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Free Humanity 

Established 2009 Los Angeles 

Free Humanity is an internationally recognized artist that has focused on political situations and notable figures who have had a positive impact on the world. 

Working his way from small street pieces to large scale murals all over the country Free Humanity art can be seen on the streets of many cities world ranging from London, Paris, Mexico City, New York, Miami, San Francisco, Los Angeles and San Diego. With his signature heart style 

His mission statement sums up his ideal for his work

“Take back Humanity stolen from our minds by social manipulation and plant seeds of positivity through art and consciousness.”

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     BM: Tell us a bit about the Free Humanity concept? And where the name came from?

FH: The concept stems from an idea I had a long time ago about a photography project I wanted to do. I wanted to have individuals represent the extremes of life (white supremacists, business men, homeless, working class) and hold cardboard signs that read “proud to be human.” Then in 2009 I decided to take that concept to the streets. 

 

BM: When did you start painting?

I started finger painting on my parents walls when I was 6 months old. I like to think of that as when my love for painting started. 

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BM: What are your thoughts on Art Basel?

FH: Art Basel used to be cool before 2012. Then it became more of a party and less about the art. 

BM: Can you tell us how you adapted the hearts and how they became a signature in your career?

FH: I have had the heart motif since about 2010, but implemented it publicly when I was commissioned in 2011 to paint a mural for a photography studio off of Sunset. I slowly adapted it into my style and it remains prevalent in all of my work to date. I would much rather just pop cans and blast color but I feel that there is a symbolic meaning in hearts that reaches every person in the world no matter what race or nationality. I also feel that bright colors make people feel good. And that’s all I want to do in life-make people feel good.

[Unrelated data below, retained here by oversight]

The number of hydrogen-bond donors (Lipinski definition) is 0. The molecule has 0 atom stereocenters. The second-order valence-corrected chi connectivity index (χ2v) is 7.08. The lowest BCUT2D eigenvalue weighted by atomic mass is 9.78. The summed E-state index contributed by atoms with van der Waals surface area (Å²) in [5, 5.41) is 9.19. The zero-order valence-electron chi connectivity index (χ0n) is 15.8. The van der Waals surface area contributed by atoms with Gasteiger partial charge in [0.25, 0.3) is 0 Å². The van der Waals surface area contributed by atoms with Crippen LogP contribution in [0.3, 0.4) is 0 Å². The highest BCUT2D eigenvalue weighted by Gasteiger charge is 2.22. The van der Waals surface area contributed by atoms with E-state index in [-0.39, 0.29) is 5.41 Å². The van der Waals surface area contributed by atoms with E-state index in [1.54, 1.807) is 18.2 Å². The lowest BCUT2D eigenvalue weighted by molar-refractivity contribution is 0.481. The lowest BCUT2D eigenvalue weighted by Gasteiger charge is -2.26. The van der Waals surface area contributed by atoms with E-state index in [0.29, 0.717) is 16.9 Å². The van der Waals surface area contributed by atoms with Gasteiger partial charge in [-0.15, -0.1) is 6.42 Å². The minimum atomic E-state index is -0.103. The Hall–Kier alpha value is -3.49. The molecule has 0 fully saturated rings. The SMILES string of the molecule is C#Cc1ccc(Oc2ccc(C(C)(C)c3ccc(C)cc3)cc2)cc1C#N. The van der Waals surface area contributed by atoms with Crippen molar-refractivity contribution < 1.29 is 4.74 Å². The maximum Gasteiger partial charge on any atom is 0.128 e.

Commissioned wall 2011

Commissioned wall 2011

BM: I see a hand full artist trying to mimic the same style of different color hearts, how does that make you feel as an artist?

FH: I like to think that my particular style is difficult to replicate exactly. Due to a style where the spray line goes fat to thin. This is difficult to do and takes a lot of can control which I have to see duplicated. And as I like to say, “the FH signature style often imitated, never duplicated.” 

BM: So in terms of subject matter,  I specifically notice Audrey Hepburn being used quite a bit. What's the reason for using her?

FH: Audrey Hepburn symbolizes humanitarianism for me. She was the UNICEF goodwill ambassador and UNICEF is the first responder to children in crisis in war torn countries and other war afflictions. She was a classy, selfless actress which seems to be a rarity-both in her time and now. 

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BM: What are your thoughts on Instagram? How do you use it that as a platform for your art?

FH: I like to think of social media like what Napster and Limewire were for music. They take out the middle man and make it possible for artists to sell art directly without the need for galleries. And in the street art world the streets are the biggest galleries. 

BM: What inspires you as a person?

FH: Conceptual artists inspire me-artists like Martin Creed. Abstract art inspires me-artists like Gerard Richter. The writings and lectures of theoretical physicists like Lawrence Krauss and string theorists like Brian Greene inspire me. And the writings of the Buddhist monk Thich Nhat Hanh. 

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BM: I saw that you were doing a bit more oil paintings, is that a medium the people should expect more from you? How has the respond been?

FH: I make oil paintings because they take a long time. Spray painting is quick and I want to fill my day with making art. Oil painting allows me to do that. But to be completely honest, I get bored of anything I do too much or too often so I like to mix up my mediums-whether it be conceptual, abstract, collage, spray paint, or oil paint. I like to think of myself as an interdisciplinary artist that expresses what is in my heart on a day to day basis. 

BM: What’s next for Free Humanity?

FH: I don’t want to know what’s next. I hope never to know what’s next. I like to live my life very much here in the moment. Whatever comes, just comes. I think that living life this way makes me the happiest and keeps me creative. 

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BM: What advice do you have for new up and coming artists?

FH: I would tell people not to become an artist because it is an intense labor of love. Very few people get to sell and make a living off of art. I’m not too sure how it happened to me. But I think people that are true artists can’t stop making artwork. No matter where they find themselves or what they’re doing-because life is art. 

 

I would just like to end this by saying to anyone reading this that all life is precious and every moment is infinitely as important as the next. Life is fragile and you should take advantage of it every minute of every day. -Free Humanity

Sarah-Buffed Mag



 
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